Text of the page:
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Special Report: The Telecom Consumer in 2020

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Rapid progress in the affordability and accessibility of technology will reshape the telecom consumer by 2020. Greater broadband Internet penetration in emerging markets such as India will unlock huge demand for online retail and entertainment platforms, while households in developed economies will focus on merging their devices with their environment. A major obstacle to consumer telecom uptake will likely be increasing state interference on the web and globally rising income inequality.

Key Points

  • Rising adult literacy rates, which remain low especially among females in the Middle East and Africa region, will begin to allow improved access to telecom goods and services, such as the Internet and smartphones, for a sizeable cross-section of the global populace, providing a wave of new consumers. Adult literacy in Sub-Saharan Africa is set to reach 61.8% in 2013, an increase from 58.7% in 2007;
  • Homes in advanced economies will begin to more actively integrate their lifestyle with technology, driven by greater affordability of information and communications technology (ICT) goods and rising awareness. This will be reflected through "smart homes", households that are integrated with ICT, becoming relatively common by 2020, while handheld devices will incorporate more tools, such as bank cards and car/house keys;
  • Although consumers will increasingly grow accustomed to free online content, a trend that has been growing alongside the popularity of the Internet, this will come at the price of greater exposure to digital marketing as user-generated platforms look to boost revenues via such streams. Online advertising is thus expected to maintain its dynamic growth, with global online adspend rising by 7.0% in real annual terms in 2013;
  • The greater presence and importance of ICT in the lives of consumers, improved telecom coverage and a more competitive global technology environment will drive telecom spending levels upwards. Over 2013-2020, household expenditure on telecom services will rise by 20.7% in real terms, while household spending on telecom equipment increases by 32.3% in real terms;
  • However, by 2020 the majority of the global population (55.9%) will continue to remain offline, unassisted by a rapidly growing income inequality globally that is creating a wide digital divide across the socioeconomic spectrum, excluding low-income homes from opportunities in the uptake of telecom goods and services. Increasing interference and policing of the web by government structures can also restrict the free market growth of online segments.

Global Possession of Broadband PC and Household Expenditure on Telecom Services: 2013-2020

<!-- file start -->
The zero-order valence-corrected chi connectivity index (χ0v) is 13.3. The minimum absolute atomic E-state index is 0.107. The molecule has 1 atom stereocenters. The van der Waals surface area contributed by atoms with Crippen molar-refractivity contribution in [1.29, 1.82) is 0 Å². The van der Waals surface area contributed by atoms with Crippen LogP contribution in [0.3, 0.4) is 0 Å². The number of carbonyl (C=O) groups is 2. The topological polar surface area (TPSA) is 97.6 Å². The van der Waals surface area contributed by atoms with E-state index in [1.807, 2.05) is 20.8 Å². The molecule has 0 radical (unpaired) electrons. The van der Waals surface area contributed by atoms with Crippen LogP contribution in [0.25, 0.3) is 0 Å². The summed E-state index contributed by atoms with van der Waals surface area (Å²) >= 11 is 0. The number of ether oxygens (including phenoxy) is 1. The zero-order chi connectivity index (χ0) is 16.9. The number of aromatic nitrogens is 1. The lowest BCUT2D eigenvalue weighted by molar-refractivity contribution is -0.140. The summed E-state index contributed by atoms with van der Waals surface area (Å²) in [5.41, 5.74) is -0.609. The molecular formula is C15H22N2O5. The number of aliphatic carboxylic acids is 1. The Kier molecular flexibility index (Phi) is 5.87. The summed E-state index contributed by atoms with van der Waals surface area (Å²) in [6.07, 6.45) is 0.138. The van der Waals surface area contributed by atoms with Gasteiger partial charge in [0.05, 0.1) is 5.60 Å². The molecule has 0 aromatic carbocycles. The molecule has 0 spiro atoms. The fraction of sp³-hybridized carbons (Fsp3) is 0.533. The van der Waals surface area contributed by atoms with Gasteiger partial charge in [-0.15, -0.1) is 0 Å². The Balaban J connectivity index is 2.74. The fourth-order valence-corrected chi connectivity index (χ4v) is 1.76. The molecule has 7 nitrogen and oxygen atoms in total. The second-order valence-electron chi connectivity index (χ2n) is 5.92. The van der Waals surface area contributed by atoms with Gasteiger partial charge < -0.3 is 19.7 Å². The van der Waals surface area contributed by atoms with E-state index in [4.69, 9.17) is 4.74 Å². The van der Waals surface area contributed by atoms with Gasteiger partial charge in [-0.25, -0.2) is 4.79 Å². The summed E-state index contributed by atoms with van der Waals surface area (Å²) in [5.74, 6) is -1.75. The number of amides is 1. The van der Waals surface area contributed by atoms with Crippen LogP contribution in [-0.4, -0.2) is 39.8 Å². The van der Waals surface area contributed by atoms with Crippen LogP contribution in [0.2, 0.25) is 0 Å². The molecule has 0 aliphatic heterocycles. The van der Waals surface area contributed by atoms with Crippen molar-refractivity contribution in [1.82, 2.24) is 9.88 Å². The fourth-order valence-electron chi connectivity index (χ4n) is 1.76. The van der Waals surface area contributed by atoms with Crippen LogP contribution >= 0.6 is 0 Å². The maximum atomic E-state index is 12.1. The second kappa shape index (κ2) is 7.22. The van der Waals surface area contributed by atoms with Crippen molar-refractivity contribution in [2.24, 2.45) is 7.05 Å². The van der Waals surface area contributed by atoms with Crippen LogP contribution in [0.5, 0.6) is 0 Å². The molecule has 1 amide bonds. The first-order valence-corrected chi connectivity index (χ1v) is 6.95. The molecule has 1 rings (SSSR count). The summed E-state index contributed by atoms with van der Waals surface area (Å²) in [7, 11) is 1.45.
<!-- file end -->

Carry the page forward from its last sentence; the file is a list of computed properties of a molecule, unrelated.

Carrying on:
Global Possession of Broadband PC and Household Expenditure on Telecom Services 2013-2020

Source: Euromonitor International from national statistics/Eurostat/UN/OECD

Note: US$ in constant terms; all figures forecast

Emerging market consumers will leapfrog to wireless technologies

The lack of fixed telecom infrastructure in major emerging markets such as China and Brazil will lead to a leapfrogging effect, where local states implement new wireless technologies faster than their developed counterparts by 2020. Rapidly growing income inequality presents obstacles to optimum uptake, however:

  • The utilisation of wireless technologies is already prioritised to a greater extent by consumers in emerging countries due to their greater accessibility and affordability. For example, African consumers are some of the most active users globally of mobile telephones in carrying out non-voice tasks. This trend will only strengthen as consumers without fixed line access rely more on their handheld web-enabled devices for banking and other services;
  • China is already betting on a wireless future, focusing on developing the world's largest and most expensive high-speed mobile broadband 4G network from 2013 onwards through its three state operators. By 2020, more than 500 million Chinese rural consumers could have wireless access to online services, unlocking vast opportunities for businesses to tailor m-commerce tools, such as mobile TV, e-wallets and mobile marketplaces, for this emerging market;
  • Female telecom consumers in emerging markets will have an increasingly more influential role to play in shaping brand identities and digital marketing campaigns, as female incomes and IT literacy rates see a strong increase. Female disposable income per capita in Latin America, for example, is expected to rise by 27.7% in real terms over 2013-2020;
  • However, despite the rising attractiveness of emerging consumers, the developing world is also seeing some of the largest increases in income inequality, as the gap between the wealthy and the rest expands. While this is creating a niche luxury market for upmarket telecom goods, a large mainstream section of the populace is excluded from digital participation, weakening prospects for telecom providers. India’s Gini Index, for example, is set to rise from 40.6% in 2013 to 42.4% by 2020, marking a strong rise in inequality.